Product and Root Vegetable Edition
Yin Huang and Richard Troxell in the excellent film version of Puccini's "Madama
Saturdee Opry Links Overture!
"Cosi Fan Tutte," by Mozart.
Starting today's Saturdee Opry Links is Placido Domingo with that old chestnut, "Questa O Quella,"
from Verdi's "Rigoletto." Nothing but meat-and-potatoes today, or plant-based
pseudo-meat and potatoes, if you prefer. Attention, metoo folk: you might
want to look the other way, or at least ignore the translation.
Setting: A hall in the palace of the Duke of Mantua
Synopsis: After he discloses his wish to woo the Countess Ceprano, the Duke is
warned that the Countess has a jealous husband. The Duke replies that he will go
after any woman that he wants and that he won't be scared off by any jealous
husbands. Wotta guy! "This one or that one---they're all the same to me!"
Should include this in the "addio" edition at the end of the year.
Here is "Addio, Mio dolce amor," from Puccini's early opera, "Edgar,"
as sung by the great Leontyne Price. Yes, I know, "the great" is such a
beaten-up, withered cliche---but it sure is warranted here.
Setting: the front of a fortress, Courtray, Flanders, late 19th century
Synopsis: Fidelia believes that Edgar has died as a great hero in battle. At his
funeral, she sings farewell to her one true love, asking him to wait for her in
Addio, addio mio dolce amor!
Nell'ombra ove discendi,
Solenne, infinita anch'io verrò...
Dove tu regni dolor,
La gioventù non ha più fior!
Addio ancora, addio, o Edgar,
La tua memoria sarà
Il mio sol pensiero!
Lassù, nella tua gloria,
Goodbye, goodbye my sweet love!
In the shadow where you descend,
Solemn, infinite, I too will come ...
Wait for me!
Where you reign pain,
Youth has no more flowers!
Goodbye again, goodbye, or Edgar,
Your memory will be
My only thought!
Up there, in your glory,
Wait for me, Edgar!
"Shining in the rosy light of morning. . ." This aria, from Wagner's comic
opera, "Die Meistersinger," captures such a feeling of hope, love, nostalgia,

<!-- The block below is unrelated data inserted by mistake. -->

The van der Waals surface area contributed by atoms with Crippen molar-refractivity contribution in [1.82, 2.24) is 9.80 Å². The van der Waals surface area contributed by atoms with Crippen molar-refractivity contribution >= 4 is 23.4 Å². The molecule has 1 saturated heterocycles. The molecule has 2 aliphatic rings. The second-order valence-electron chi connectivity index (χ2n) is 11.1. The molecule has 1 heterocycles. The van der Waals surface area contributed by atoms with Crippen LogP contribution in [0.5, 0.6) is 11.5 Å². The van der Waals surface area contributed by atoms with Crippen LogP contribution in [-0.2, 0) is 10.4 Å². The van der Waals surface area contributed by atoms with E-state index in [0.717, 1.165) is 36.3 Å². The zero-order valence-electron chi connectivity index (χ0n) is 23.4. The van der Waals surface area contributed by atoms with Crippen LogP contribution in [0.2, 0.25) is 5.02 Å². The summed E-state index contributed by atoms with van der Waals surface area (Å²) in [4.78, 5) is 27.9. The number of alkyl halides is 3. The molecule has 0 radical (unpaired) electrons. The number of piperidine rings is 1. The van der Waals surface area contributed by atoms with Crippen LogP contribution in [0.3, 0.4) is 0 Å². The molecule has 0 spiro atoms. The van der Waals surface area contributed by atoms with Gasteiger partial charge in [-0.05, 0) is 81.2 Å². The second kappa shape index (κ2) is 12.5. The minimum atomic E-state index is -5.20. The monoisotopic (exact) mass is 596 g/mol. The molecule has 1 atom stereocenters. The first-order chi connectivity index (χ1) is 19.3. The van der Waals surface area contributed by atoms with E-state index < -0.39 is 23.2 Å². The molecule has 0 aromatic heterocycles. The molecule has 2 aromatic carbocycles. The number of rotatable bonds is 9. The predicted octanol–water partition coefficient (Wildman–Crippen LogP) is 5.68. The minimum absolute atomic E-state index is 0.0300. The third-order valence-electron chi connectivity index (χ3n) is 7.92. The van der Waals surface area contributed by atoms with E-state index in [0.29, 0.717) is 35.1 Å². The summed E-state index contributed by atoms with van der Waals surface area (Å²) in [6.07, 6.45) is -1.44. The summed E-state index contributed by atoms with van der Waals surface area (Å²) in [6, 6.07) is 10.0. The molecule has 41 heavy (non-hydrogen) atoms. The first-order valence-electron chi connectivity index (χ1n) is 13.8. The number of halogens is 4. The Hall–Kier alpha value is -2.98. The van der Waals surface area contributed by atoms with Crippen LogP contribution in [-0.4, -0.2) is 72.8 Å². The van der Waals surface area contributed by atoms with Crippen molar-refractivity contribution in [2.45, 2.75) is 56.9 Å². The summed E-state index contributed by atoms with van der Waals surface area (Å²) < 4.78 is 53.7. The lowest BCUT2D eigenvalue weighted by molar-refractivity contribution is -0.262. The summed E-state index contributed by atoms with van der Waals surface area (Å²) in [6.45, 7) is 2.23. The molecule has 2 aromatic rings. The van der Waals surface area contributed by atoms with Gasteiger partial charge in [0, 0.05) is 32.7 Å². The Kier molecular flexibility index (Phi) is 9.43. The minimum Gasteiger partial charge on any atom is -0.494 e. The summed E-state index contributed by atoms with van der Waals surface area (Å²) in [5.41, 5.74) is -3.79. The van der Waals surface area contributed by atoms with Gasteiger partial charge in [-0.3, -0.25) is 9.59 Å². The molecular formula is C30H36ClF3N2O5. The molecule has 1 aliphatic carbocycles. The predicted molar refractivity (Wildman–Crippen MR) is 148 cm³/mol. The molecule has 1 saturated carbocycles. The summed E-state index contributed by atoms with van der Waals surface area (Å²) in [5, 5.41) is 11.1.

wonder. . .there is probably a German word for it! Here intoned in concert by
Ben Heppner (now, sorry to say, retired from opera performance.) And the words
are lovely, too.
Role: Walter von Stolzing, a young knight from Franconia
Setting: a meadow outside of Nuremburg, Germany, mid-sixteenth century
Synopsis: Walter sings his Prize Song for the song contest. It is a beautiful
and magical piece which poetically describes his love for Eva.
(search for "Morgenlich")
Here, from the film production of Puccini's "Madama Butterfly," is the
soaring, astonishing, heart-rending love duet from act one. Note how it seems to climax with an
orchestral chord that is nearly, but not completely fulfilling, which is a hint
that this love is not destined for a good end. Genius, that Giacomo.
"Love me with a little love," sings poor Butterfly, "a child-like love/ the kind
that suits me/ Love me, please/ We are a people used to small, modest, quiet
things/ to a tenderness gently caressing/ yet vast as the sky and as the waves
of the sea."
In 1904, a U.S. naval officer named Pinkerton rents a house on a hill in
Nagasaki, Japan, for himself and his soon-to-be wife, "Butterfly". Her real name
is Ciocio-san (cio-cio, pronounced "chocho," the Japanese word for "butterfly"
(蝶々 chōchō); san is a plain honorific). She is a 15-year-old Japanese girl whom
he is marrying for convenience, and he intends to leave her once he finds a
proper American wife, since Japanese divorce laws are very lax. The wedding is
to take place at the house. Butterfly had been so excited to marry an American
that she had earlier secretly converted to Christianity. After the wedding
ceremony, her uninvited uncle, a bonze, who has found out about her conversion,
comes to the house, curses her and orders all the guests to leave, which they do
while renouncing her. Pinkerton, who finds himself captivated by Butterfly
despite his ulterior motive, sings of his love in a duet with Cio-Cio San, and
they prepare to spend their first night together.
The tenor is Richard Troxell, the soprano is Ying Huang. With English subtitles.
And here is a short excerpt from the gorgeous, highly original, recent Met production,
in this case with Roberto Alagna and Kristine Opalais.